I'll be trying to translate that into a Browning A-bolt stainless stalker with the BOSS barrel tuner in either 30-06 or .270 caliber, with an upper-crust Nikon or Leupold scope and Conetrol 'custum' stainless mounts and rings - along with dies and reloading supplies for a year or so.

First I'll try a swap with the local gun shop and failing that, I'll have to sell and buy.

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Postby charlesb » Wed Sep 04, 2013 6:04 pm

It looks like a barrel -swap would make my scout M1A legal for service rifle shooting. As far as I can tell, the barrel is the only component that I would have to swap.

My only fear is that position shooting may be required, I'm not up to that any more.

I was practicing shooting while standing up with my BLR, and got good at that, but getting up and down to shoot prone or sitting is more than I can handle, I discovered.

73 DE Charles, N5PVL

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Postby Bullseye » Thu Sep 05, 2013 6:26 am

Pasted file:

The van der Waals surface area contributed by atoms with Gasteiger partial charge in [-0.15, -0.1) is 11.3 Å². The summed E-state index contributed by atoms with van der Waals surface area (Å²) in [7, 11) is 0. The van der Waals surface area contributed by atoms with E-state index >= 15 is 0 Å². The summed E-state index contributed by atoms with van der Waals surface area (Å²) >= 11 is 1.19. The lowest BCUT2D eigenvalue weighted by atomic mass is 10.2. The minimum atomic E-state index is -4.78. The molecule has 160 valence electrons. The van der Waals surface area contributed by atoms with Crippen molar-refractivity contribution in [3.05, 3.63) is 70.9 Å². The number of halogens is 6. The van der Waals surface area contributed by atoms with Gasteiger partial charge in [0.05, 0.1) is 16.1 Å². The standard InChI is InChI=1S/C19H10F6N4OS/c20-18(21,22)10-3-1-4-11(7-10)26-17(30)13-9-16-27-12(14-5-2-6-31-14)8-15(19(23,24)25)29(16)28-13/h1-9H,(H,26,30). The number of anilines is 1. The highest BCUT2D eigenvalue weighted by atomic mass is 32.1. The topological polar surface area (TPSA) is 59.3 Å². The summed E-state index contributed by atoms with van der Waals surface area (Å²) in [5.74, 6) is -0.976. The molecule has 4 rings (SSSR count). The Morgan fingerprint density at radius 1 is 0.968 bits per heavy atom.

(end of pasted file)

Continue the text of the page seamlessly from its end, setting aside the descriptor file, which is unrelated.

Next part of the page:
There are exceptions for folks with difficulties like being able to get into position and remain there while others rise and drop. Also, can you shoot from a kneeling position? It is an acceptable substitute for the sitting position, although a less stable holding stance for that stage.

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Postby charlesb » Thu Sep 05, 2013 11:40 am

My knees are shot, kneeling is painful and I avoid it if possible.

I looked over the rules and discovered that the Scout Squad is not legal due to the short barrel, and also because it has a muzzle brake. - So a barrel swap would make it legal if I put a regular flash hider on the new barrel.

I think it's the 22" match barrels that I would need to look at, to legalize the gun.

Apparently the DCM's days are now numbered due to import restrictions "decreed" by the president that will dry up the source of Garands.

I think I'll step aside and let some younger shooter have a go at the remaining supply. My father carried a Thompson in WWII so the Garand has no special appeal for me. - For other folks though, it would really mean something special to obtain one.